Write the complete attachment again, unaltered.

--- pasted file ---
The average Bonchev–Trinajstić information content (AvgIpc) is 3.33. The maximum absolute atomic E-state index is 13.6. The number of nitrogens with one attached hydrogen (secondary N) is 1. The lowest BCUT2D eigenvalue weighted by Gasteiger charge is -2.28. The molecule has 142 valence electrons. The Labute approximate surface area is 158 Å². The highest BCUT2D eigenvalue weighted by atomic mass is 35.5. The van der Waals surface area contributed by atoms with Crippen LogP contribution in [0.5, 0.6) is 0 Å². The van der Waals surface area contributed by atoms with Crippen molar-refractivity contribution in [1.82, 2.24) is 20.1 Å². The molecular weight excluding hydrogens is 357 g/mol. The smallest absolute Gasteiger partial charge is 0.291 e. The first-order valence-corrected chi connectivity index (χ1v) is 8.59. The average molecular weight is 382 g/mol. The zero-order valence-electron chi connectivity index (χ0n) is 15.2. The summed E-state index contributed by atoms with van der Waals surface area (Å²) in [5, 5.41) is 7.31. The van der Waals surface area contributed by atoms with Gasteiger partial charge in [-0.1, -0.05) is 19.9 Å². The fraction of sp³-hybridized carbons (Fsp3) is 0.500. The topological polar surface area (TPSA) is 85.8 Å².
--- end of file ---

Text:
The average Bonchev–Trinajstić information content (AvgIpc) is 3.33. The maximum absolute atomic E-state index is 13.6. The number of nitrogens with one attached hydrogen (secondary N) is 1. The lowest BCUT2D eigenvalue weighted by Gasteiger charge is -2.28. The molecule has 142 valence electrons. The Labute approximate surface area is 158 Å². The highest BCUT2D eigenvalue weighted by atomic mass is 35.5. The van der Waals surface area contributed by atoms with Crippen LogP contribution in [0.5, 0.6) is 0 Å². The van der Waals surface area contributed by atoms with Crippen molar-refractivity contribution in [1.82, 2.24) is 20.1 Å². The molecular weight excluding hydrogens is 357 g/mol. The smallest absolute Gasteiger partial charge is 0.291 e. The first-order valence-corrected chi connectivity index (χ1v) is 8.59. The average molecular weight is 382 g/mol. The zero-order valence-electron chi connectivity index (χ0n) is 15.2. The summed E-state index contributed by atoms with van der Waals surface area (Å²) in [5, 5.41) is 7.31. The van der Waals surface area contributed by atoms with Gasteiger partial charge in [-0.1, -0.05) is 19.9 Å². The fraction of sp³-hybridized carbons (Fsp3) is 0.500. The topological polar surface area (TPSA) is 85.8 Å².